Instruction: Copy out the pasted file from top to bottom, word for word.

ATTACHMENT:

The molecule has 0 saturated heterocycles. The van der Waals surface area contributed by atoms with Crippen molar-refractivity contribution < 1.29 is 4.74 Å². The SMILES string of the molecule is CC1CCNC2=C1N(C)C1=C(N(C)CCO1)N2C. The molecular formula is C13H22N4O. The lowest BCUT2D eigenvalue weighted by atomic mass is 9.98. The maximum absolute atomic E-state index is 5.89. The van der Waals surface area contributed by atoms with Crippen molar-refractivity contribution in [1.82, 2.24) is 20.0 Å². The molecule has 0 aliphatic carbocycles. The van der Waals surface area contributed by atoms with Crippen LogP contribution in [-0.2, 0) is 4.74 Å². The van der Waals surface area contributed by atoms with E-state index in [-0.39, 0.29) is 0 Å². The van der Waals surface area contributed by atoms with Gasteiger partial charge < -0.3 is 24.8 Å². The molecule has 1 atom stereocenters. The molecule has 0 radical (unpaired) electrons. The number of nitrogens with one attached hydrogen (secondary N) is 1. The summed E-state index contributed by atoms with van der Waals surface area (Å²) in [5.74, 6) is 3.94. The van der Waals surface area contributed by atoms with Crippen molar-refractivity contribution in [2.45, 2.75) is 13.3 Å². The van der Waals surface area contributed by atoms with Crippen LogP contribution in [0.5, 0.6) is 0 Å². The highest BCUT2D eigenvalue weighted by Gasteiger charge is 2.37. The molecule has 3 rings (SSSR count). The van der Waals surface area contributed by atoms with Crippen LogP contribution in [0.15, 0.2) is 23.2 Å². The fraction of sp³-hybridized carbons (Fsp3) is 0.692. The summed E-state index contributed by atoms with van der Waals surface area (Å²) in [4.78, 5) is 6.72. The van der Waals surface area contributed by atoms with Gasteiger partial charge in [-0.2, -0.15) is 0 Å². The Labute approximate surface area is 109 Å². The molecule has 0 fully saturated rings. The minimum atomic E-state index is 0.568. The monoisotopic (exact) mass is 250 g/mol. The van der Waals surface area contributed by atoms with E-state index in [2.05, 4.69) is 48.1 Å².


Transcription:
The molecule has 0 saturated heterocycles. The van der Waals surface area contributed by atoms with Crippen molar-refractivity contribution < 1.29 is 4.74 Å². The SMILES string of the molecule is CC1CCNC2=C1N(C)C1=C(N(C)CCO1)N2C. The molecular formula is C13H22N4O. The lowest BCUT2D eigenvalue weighted by atomic mass is 9.98. The maximum absolute atomic E-state index is 5.89. The van der Waals surface area contributed by atoms with Crippen molar-refractivity contribution in [1.82, 2.24) is 20.0 Å². The molecule has 0 aliphatic carbocycles. The van der Waals surface area contributed by atoms with Crippen LogP contribution in [-0.2, 0) is 4.74 Å². The van der Waals surface area contributed by atoms with E-state index in [-0.39, 0.29) is 0 Å². The van der Waals surface area contributed by atoms with Gasteiger partial charge < -0.3 is 24.8 Å². The molecule has 1 atom stereocenters. The molecule has 0 radical (unpaired) electrons. The number of nitrogens with one attached hydrogen (secondary N) is 1. The summed E-state index contributed by atoms with van der Waals surface area (Å²) in [5.74, 6) is 3.94. The van der Waals surface area contributed by atoms with Crippen molar-refractivity contribution in [2.45, 2.75) is 13.3 Å². The van der Waals surface area contributed by atoms with Crippen LogP contribution in [0.5, 0.6) is 0 Å². The highest BCUT2D eigenvalue weighted by Gasteiger charge is 2.37. The molecule has 3 rings (SSSR count). The van der Waals surface area contributed by atoms with Crippen LogP contribution in [0.15, 0.2) is 23.2 Å². The fraction of sp³-hybridized carbons (Fsp3) is 0.692. The summed E-state index contributed by atoms with van der Waals surface area (Å²) in [4.78, 5) is 6.72. The van der Waals surface area contributed by atoms with Gasteiger partial charge in [-0.2, -0.15) is 0 Å². The Labute approximate surface area is 109 Å². The molecule has 0 fully saturated rings. The minimum atomic E-state index is 0.568. The monoisotopic (exact) mass is 250 g/mol. The van der Waals surface area contributed by atoms with E-state index in [2.05, 4.69) is 48.1 Å².